Westminster’s Scottish Affairs Committee has announced an inquiry looking at the "challenges" that come with a single, unified Civil Service working for both the UK and Scottish Governments. 

News of the new probe follows political rows over officials in Scotland being asked to work on independence, despite the Union being a matter reserved to Westminster.

The cross-party investigation will explore the legal and political issues faced by officials as a result of the “increasing policy divergence between the UK and Scottish Governments” and the “increasingly complex interaction between reserved and devolved policy areas".

They will also assess what this means for “official impartiality".

READ MORE: Scotland’s civil service has been 'captured wholesale' by SNP

Earlier this month, a senior Labour source told The Herald they believed the civil service had been “captured".

The accusation came after an email shared with the UK Covid Inquiry showed a senior official warning ministers during the pandemic that holding Spain to "a much higher level of scrutiny” when judging travel exemptions could have an impact on an independent Scotland being allowed into the EU.

Our source said: "That a civil servant would not just think this way but contribute it to a policy discussion shows the extent of how pervasive the thought process of constitutional division has become in the civil service.

“They have been captured wholesale and the lines between political interest and public service have not just become blurred, they have disappeared."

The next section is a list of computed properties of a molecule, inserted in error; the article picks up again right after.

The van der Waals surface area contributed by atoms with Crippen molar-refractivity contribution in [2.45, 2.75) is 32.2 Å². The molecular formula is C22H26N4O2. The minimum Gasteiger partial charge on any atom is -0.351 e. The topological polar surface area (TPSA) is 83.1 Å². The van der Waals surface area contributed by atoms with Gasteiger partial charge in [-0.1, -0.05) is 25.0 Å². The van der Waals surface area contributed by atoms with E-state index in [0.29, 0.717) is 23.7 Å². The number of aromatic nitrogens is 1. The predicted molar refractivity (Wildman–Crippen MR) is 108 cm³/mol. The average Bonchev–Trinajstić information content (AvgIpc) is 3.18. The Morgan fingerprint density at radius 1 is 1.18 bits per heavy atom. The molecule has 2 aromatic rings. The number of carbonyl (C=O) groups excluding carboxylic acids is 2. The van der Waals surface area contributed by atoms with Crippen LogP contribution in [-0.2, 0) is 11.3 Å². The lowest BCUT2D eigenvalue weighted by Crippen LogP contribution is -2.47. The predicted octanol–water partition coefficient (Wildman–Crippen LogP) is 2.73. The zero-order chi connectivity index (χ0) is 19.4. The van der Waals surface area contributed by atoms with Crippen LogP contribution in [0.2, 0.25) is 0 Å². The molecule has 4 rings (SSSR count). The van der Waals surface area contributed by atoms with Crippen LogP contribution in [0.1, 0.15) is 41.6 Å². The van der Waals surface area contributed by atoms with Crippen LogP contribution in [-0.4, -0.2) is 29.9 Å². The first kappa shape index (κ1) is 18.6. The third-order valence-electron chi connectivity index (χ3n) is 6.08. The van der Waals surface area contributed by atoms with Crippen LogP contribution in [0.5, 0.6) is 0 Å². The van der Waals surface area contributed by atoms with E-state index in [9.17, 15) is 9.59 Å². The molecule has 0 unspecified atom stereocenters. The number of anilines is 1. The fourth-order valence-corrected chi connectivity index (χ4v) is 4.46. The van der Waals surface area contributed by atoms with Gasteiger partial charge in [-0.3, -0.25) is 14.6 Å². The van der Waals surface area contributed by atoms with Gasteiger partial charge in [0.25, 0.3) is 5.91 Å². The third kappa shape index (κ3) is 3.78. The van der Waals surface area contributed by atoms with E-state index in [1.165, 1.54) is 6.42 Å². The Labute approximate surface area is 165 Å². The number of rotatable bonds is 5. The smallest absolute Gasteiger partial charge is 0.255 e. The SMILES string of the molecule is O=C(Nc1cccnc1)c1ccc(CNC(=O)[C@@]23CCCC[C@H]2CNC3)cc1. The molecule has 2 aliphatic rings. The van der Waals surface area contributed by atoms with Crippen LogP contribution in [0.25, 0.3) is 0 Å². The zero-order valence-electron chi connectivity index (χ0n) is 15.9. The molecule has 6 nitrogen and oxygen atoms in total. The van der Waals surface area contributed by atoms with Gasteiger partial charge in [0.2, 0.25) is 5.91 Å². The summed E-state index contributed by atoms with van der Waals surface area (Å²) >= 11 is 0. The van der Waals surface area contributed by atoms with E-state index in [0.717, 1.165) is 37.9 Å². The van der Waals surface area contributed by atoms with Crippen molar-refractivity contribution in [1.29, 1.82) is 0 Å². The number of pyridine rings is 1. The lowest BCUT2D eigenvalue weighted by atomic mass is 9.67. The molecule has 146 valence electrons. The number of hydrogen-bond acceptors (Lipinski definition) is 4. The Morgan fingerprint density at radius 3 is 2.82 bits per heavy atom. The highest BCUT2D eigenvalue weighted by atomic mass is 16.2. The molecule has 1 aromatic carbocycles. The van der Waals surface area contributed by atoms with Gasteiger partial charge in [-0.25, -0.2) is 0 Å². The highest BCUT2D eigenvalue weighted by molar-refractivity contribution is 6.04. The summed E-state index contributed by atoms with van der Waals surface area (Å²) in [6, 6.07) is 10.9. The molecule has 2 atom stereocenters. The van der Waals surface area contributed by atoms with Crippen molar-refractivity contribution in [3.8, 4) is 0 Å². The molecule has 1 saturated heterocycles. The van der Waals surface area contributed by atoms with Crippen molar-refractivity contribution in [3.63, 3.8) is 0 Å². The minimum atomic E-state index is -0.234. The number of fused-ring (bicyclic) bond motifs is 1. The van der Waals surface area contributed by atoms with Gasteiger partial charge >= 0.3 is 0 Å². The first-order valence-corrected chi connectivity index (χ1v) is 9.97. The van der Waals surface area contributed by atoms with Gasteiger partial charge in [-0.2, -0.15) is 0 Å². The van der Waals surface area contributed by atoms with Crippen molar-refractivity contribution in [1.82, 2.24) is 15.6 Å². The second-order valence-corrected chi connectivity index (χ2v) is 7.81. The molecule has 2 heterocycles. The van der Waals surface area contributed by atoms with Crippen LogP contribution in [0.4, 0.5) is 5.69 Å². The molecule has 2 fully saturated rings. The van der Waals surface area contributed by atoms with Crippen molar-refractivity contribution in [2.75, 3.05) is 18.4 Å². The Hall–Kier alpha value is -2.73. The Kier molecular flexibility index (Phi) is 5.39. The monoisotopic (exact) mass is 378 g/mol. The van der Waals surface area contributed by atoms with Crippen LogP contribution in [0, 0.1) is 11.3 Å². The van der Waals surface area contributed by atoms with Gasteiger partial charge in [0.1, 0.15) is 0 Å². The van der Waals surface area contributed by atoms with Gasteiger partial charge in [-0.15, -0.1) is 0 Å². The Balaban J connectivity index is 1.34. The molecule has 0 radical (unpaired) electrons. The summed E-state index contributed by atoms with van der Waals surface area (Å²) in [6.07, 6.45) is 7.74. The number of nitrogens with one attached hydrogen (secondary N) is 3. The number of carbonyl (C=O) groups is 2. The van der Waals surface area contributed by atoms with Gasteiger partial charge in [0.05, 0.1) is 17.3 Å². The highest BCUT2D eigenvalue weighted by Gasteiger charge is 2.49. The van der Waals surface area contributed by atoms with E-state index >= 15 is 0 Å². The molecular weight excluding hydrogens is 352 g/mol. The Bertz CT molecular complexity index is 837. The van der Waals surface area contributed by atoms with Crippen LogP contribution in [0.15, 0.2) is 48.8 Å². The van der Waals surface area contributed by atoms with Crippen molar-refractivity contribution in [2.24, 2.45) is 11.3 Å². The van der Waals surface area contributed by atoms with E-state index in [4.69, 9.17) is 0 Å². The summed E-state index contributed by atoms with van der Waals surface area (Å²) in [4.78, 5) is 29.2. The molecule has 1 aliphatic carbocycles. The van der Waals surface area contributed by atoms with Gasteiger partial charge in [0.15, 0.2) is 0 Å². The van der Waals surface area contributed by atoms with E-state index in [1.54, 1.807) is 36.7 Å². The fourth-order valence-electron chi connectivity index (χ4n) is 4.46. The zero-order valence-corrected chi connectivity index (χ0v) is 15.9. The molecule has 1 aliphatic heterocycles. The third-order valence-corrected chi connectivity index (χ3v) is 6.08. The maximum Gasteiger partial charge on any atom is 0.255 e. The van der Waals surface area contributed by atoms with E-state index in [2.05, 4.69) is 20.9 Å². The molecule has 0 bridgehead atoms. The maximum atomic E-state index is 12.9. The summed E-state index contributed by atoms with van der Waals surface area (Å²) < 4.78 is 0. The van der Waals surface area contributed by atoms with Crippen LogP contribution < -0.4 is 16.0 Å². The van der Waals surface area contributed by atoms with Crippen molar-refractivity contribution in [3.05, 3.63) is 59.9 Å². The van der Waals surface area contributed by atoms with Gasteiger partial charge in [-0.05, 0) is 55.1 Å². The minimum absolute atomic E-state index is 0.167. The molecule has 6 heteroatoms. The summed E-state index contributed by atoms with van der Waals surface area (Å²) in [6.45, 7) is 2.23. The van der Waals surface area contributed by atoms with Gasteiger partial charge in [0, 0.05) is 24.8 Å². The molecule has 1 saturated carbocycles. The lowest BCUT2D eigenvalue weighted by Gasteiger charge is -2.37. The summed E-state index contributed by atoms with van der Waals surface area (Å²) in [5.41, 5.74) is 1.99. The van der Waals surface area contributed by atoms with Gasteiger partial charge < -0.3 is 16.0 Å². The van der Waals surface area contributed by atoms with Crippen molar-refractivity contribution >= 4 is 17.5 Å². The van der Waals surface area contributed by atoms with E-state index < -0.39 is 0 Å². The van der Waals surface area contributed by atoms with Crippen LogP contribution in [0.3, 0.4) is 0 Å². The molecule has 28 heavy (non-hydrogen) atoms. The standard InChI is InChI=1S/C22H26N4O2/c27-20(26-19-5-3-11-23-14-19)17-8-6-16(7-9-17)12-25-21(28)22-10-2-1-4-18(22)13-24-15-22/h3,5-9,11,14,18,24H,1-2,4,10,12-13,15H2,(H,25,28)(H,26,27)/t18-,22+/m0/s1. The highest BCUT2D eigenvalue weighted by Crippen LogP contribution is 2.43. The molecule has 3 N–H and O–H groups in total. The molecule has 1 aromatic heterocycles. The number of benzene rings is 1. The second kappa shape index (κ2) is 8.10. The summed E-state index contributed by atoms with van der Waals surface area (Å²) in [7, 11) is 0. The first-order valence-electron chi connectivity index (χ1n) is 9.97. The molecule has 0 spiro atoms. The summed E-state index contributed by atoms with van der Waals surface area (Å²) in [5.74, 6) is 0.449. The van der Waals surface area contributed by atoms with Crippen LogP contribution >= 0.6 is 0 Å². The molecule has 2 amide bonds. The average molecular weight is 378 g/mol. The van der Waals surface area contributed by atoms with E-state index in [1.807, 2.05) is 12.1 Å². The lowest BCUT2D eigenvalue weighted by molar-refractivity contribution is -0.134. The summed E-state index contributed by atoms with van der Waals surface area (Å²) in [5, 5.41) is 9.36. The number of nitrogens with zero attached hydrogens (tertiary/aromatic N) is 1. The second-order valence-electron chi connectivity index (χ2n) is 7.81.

READ MORE: Civil service unions hit back at claims of pro-SNP bias

SNP and Green ministers have published ten Building a New Scotland papers despite there being no immediate prospect of an independence referendum.

Around 20 officials are reported to be working on documents, with salary costs for the Constitutional Futures Division of around £1.4million in 2022/23.

While Civil servants working in Scotland are part of the UK-wide Civil Service and must follow its rules, they also have a responsibility to deliver the Scottish Government’s policies.

Commenting on the new inquiry, the SNP’s Pete Wishart, who chairs the Scottish Affairs Committee, said: “Civil servants in Scotland and, indeed across the whole UK, do a fantastic job of helping to carry out the agendas upon which their respective governments were elected.

“They are a hugely important resource and they deserve to be given the right tools to do their jobs effectively and in line with the agendas of the governments they serve.

“As a Committee, we will be looking closely at this model of a unified Civil Service supporting two governments to ensure the system is working in a way which enables civil servants to deliver the highest possible standard of public service for the people of Scotland.”

READ MORE: London to 'tighten up' civil service rules after row over Indyref2

The Parliament has made clear that the inquiry will “not be focusing explicitly on any specific individuals, teams or areas of policy within either the UK or Scottish Government.”